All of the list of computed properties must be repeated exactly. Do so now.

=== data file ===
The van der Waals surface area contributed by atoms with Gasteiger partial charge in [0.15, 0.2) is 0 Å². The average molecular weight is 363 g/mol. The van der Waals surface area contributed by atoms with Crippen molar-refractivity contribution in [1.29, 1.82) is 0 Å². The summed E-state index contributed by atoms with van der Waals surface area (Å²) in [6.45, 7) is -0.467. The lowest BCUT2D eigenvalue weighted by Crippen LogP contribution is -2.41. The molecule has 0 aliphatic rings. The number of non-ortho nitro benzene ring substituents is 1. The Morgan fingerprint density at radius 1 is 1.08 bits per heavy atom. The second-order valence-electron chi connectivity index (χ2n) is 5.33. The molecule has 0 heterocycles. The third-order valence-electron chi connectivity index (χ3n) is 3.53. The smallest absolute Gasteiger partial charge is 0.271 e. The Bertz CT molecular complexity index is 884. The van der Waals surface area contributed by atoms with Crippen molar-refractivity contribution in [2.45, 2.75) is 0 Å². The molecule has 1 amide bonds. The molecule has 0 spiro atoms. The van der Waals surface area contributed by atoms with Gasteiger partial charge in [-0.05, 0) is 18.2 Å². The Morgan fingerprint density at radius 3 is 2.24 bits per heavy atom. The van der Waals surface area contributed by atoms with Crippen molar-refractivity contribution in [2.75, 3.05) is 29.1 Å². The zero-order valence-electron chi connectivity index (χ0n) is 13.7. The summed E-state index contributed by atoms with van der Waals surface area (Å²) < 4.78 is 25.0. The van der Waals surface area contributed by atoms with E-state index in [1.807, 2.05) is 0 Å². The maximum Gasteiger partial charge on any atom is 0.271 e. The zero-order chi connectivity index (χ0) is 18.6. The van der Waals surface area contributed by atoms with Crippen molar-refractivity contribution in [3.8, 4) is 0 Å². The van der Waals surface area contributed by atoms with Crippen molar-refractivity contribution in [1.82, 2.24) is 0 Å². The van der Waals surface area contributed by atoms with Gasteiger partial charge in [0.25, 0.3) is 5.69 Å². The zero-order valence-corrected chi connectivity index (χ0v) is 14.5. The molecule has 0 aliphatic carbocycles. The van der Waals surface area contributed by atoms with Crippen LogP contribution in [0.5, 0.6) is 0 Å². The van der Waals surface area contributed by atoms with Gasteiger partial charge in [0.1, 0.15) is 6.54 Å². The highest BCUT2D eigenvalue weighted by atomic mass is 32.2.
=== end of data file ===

The van der Waals surface area contributed by atoms with Gasteiger partial charge in [0.15, 0.2) is 0 Å². The average molecular weight is 363 g/mol. The van der Waals surface area contributed by atoms with Crippen molar-refractivity contribution in [1.29, 1.82) is 0 Å². The summed E-state index contributed by atoms with van der Waals surface area (Å²) in [6.45, 7) is -0.467. The lowest BCUT2D eigenvalue weighted by Crippen LogP contribution is -2.41. The molecule has 0 aliphatic rings. The number of non-ortho nitro benzene ring substituents is 1. The Morgan fingerprint density at radius 1 is 1.08 bits per heavy atom. The second-order valence-electron chi connectivity index (χ2n) is 5.33. The molecule has 0 heterocycles. The third-order valence-electron chi connectivity index (χ3n) is 3.53. The smallest absolute Gasteiger partial charge is 0.271 e. The Bertz CT molecular complexity index is 884. The van der Waals surface area contributed by atoms with Crippen molar-refractivity contribution in [2.45, 2.75) is 0 Å². The molecule has 1 amide bonds. The molecule has 0 spiro atoms. The van der Waals surface area contributed by atoms with Gasteiger partial charge in [-0.05, 0) is 18.2 Å². The Morgan fingerprint density at radius 3 is 2.24 bits per heavy atom. The van der Waals surface area contributed by atoms with Crippen molar-refractivity contribution in [2.75, 3.05) is 29.1 Å². The zero-order valence-electron chi connectivity index (χ0n) is 13.7. The summed E-state index contributed by atoms with van der Waals surface area (Å²) < 4.78 is 25.0. The van der Waals surface area contributed by atoms with E-state index in [1.807, 2.05) is 0 Å². The maximum Gasteiger partial charge on any atom is 0.271 e. The zero-order chi connectivity index (χ0) is 18.6. The van der Waals surface area contributed by atoms with Crippen molar-refractivity contribution in [3.8, 4) is 0 Å². The van der Waals surface area contributed by atoms with Crippen molar-refractivity contribution in [1.82, 2.24) is 0 Å². The van der Waals surface area contributed by atoms with Gasteiger partial charge in [0.25, 0.3) is 5.69 Å². The zero-order valence-corrected chi connectivity index (χ0v) is 14.5. The molecule has 0 aliphatic carbocycles. The van der Waals surface area contributed by atoms with Crippen LogP contribution in [0.5, 0.6) is 0 Å². The van der Waals surface area contributed by atoms with Gasteiger partial charge in [0.1, 0.15) is 6.54 Å². The highest BCUT2D eigenvalue weighted by atomic mass is 32.2.